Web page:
In this section, we focus on a dataset that arose from an early experiment organized by Freeman (1979) (the dataset is available at Among the several networks within the dataset, we are interested in the network with edge values representing the total number of messages that person sent to over the entire period of the experiment. The original network of interest is directed; however we undirected it by copying the lower tangle over the upper one in adjacent matrix, considering that the centrality of one researcher can be evaluated by the number of messages that he received. To protect privacy, the names of all researchers are replaced by numbers from 1 to 32. The data are also used by Wasserman and Faust in their network analysis book (the experiment is on computer mediated communication of fifty researchers interested in interdisciplinary communicated via an Electronic Information Exchange System (EIES). We focus on 32 of them who completed the experiment. Related information metadata about the researchers and messages among them between the experiment periods were collected. We choose this commonly used and online available data to make our simulation reproducible).

Due to the huge differences among vertex strength centrality and edge value, it is not appropriate to display all information in the visualization of Freeman’s EIES network. So all the vertices have the same area, and the edges width is also equal. However the relative importance on degree can be identified by their coordinates. In Figure 7, we can see that researchers 29 and 31 occupy the central position, reflecting their important position in the network.

Figure 7: Visualization of the Freeman network.

Using quasi-closeness as an anchor, all researchers are sorted in descending order. For the sake of simplicity, only the top 10 are listed in Table 5. It is obvious that quasi-closeness is generally bigger than strength centrality, which is reasonable as the quasi-closeness centrality involves indirect connections.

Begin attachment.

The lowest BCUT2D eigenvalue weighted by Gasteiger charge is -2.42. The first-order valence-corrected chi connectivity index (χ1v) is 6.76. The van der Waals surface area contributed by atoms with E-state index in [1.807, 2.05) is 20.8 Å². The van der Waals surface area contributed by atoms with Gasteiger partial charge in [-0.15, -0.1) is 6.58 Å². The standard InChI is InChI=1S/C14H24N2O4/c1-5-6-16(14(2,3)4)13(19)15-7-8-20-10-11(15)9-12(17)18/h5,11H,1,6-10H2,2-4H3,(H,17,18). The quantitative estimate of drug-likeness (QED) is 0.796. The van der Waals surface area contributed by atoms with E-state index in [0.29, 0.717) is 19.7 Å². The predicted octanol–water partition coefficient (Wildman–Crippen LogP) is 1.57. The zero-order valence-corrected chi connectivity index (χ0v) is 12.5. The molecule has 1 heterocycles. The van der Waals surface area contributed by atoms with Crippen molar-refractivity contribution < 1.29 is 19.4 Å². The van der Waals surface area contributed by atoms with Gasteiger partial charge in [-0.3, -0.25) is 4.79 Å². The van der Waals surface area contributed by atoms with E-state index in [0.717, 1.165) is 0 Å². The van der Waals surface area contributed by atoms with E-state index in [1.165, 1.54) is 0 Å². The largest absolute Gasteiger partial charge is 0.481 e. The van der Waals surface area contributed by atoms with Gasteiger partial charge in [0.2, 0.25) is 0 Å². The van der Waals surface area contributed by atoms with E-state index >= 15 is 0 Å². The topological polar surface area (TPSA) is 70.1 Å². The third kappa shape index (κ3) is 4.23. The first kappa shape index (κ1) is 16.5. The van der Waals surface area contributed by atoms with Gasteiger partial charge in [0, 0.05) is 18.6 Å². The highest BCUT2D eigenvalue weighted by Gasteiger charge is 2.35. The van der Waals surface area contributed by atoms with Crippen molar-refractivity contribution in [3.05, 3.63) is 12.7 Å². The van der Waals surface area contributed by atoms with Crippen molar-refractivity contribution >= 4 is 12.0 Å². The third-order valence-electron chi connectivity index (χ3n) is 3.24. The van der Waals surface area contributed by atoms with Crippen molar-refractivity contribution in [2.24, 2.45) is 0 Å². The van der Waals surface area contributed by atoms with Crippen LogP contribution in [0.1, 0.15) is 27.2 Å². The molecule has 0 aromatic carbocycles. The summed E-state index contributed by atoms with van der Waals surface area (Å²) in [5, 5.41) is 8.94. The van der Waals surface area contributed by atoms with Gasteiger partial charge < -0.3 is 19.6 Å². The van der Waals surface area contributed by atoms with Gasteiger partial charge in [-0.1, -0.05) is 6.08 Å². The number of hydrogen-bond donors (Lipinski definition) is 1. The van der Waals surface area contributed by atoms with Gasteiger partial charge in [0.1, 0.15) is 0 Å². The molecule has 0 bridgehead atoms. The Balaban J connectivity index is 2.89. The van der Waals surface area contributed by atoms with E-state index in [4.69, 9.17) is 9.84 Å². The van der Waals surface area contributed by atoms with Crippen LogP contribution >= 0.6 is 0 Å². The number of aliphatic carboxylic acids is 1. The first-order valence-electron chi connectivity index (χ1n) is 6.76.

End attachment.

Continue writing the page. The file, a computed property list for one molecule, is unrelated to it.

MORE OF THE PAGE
Table 5: Top 10 ranked researchers in quasi-closeness.

Figure 8 displays scaled index scores of quasi-closeness and other popular centrality indices of the 32 researchers. The original scores are scaled to facilitate the comparison. As expected, all the five indices have similar trend in cross-section comparison. The quasi-closeness index always has moderate value relative to other indices. As a result, its robustness is manifested.

Figure 8: Scaled scores of centrality indices.

5. Conclusion

We have pointed out some unprecedented applications that existing centrality indices are not wise enough to handle. Given an information demander, there are three common problems, that is, how to choose optimal route to contact the single supplier, how to pick out the best supplier among multiple candidates, and how to calculate the point centrality of the given demander.

We proposed three reasonable solutions in one logic thread for the problems. Different from Dijkstra algorithm that uses edge weights as the only standard to choose optimal route, our solutions allow for the cost of constructing a node (like logistics network) or signal attenuation through nodes (wireless network). With respect to the problem of choosing the best supplier among several candidates, we come up with a unified standard for comparison among the candidates, making the problem straightforward. To conclude, punishments in form of exponential decay for the number of nodes that a route passes through are set, and the decay index depending on concrete applications is flexible enough to offset nodes effects. At last, a new kind of point centrality index involving both direct and indirect connections is ready to come out. Based on previous steps, it is rather straightforward to get the centrality index, with direct and indirect connections summed up. Since the quasi-closeness centrality takes into account both direct and indirect connections, it can be viewed as a more comprehensive index.

Conflicts of Interest

The authors declare that there are no conflicts of interest regarding the publication of this paper.


This paper is supported by “National Natural Science Foundation of China” (Grant no. 71873266; Grant no. 71373214) and “the Fundamental Research Funds for the Central Universities” (Grant no. JBK1307093; Grant no. JBK1707092). The authors also thank Professor Wang, Professor Tan, and Dr. Chen for their constructive suggestions.